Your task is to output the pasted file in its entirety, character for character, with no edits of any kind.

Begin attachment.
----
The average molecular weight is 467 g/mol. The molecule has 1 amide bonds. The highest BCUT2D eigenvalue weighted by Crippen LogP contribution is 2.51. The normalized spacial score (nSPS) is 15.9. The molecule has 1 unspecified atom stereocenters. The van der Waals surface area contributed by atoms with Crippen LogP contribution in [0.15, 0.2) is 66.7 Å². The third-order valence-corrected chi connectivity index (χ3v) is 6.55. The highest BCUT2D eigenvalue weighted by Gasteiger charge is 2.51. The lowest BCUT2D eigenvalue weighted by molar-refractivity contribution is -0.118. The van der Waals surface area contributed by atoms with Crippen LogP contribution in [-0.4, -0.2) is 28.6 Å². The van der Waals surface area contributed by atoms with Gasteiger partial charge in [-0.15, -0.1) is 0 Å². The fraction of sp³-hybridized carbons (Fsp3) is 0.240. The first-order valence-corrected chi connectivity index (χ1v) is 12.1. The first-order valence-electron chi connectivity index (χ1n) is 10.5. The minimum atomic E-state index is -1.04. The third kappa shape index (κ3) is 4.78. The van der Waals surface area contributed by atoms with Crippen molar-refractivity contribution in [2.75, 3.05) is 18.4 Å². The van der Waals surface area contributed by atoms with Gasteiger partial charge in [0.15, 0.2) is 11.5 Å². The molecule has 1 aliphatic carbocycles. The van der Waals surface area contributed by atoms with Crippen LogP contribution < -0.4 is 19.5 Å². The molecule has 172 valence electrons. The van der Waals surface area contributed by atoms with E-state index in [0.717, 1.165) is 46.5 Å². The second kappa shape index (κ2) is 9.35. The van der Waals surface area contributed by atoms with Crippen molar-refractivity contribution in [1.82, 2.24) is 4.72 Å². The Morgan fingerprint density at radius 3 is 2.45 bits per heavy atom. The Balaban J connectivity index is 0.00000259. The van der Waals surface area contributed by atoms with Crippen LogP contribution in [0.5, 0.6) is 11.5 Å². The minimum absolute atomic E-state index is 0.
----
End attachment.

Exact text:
The average molecular weight is 467 g/mol. The molecule has 1 amide bonds. The highest BCUT2D eigenvalue weighted by Crippen LogP contribution is 2.51. The normalized spacial score (nSPS) is 15.9. The molecule has 1 unspecified atom stereocenters. The van der Waals surface area contributed by atoms with Crippen LogP contribution in [0.15, 0.2) is 66.7 Å². The third-order valence-corrected chi connectivity index (χ3v) is 6.55. The highest BCUT2D eigenvalue weighted by Gasteiger charge is 2.51. The lowest BCUT2D eigenvalue weighted by molar-refractivity contribution is -0.118. The van der Waals surface area contributed by atoms with Crippen LogP contribution in [-0.4, -0.2) is 28.6 Å². The van der Waals surface area contributed by atoms with Gasteiger partial charge in [-0.15, -0.1) is 0 Å². The fraction of sp³-hybridized carbons (Fsp3) is 0.240. The first-order valence-corrected chi connectivity index (χ1v) is 12.1. The first-order valence-electron chi connectivity index (χ1n) is 10.5. The minimum atomic E-state index is -1.04. The third kappa shape index (κ3) is 4.78. The van der Waals surface area contributed by atoms with Crippen molar-refractivity contribution in [2.75, 3.05) is 18.4 Å². The van der Waals surface area contributed by atoms with Gasteiger partial charge in [0.15, 0.2) is 11.5 Å². The molecule has 1 aliphatic carbocycles. The van der Waals surface area contributed by atoms with Crippen LogP contribution < -0.4 is 19.5 Å². The molecule has 172 valence electrons. The van der Waals surface area contributed by atoms with E-state index in [0.717, 1.165) is 46.5 Å². The second kappa shape index (κ2) is 9.35. The van der Waals surface area contributed by atoms with Crippen molar-refractivity contribution in [1.82, 2.24) is 4.72 Å². The Morgan fingerprint density at radius 3 is 2.45 bits per heavy atom. The Balaban J connectivity index is 0.00000259. The van der Waals surface area contributed by atoms with Crippen LogP contribution in [0.5, 0.6) is 11.5 Å². The minimum absolute atomic E-state index is 0.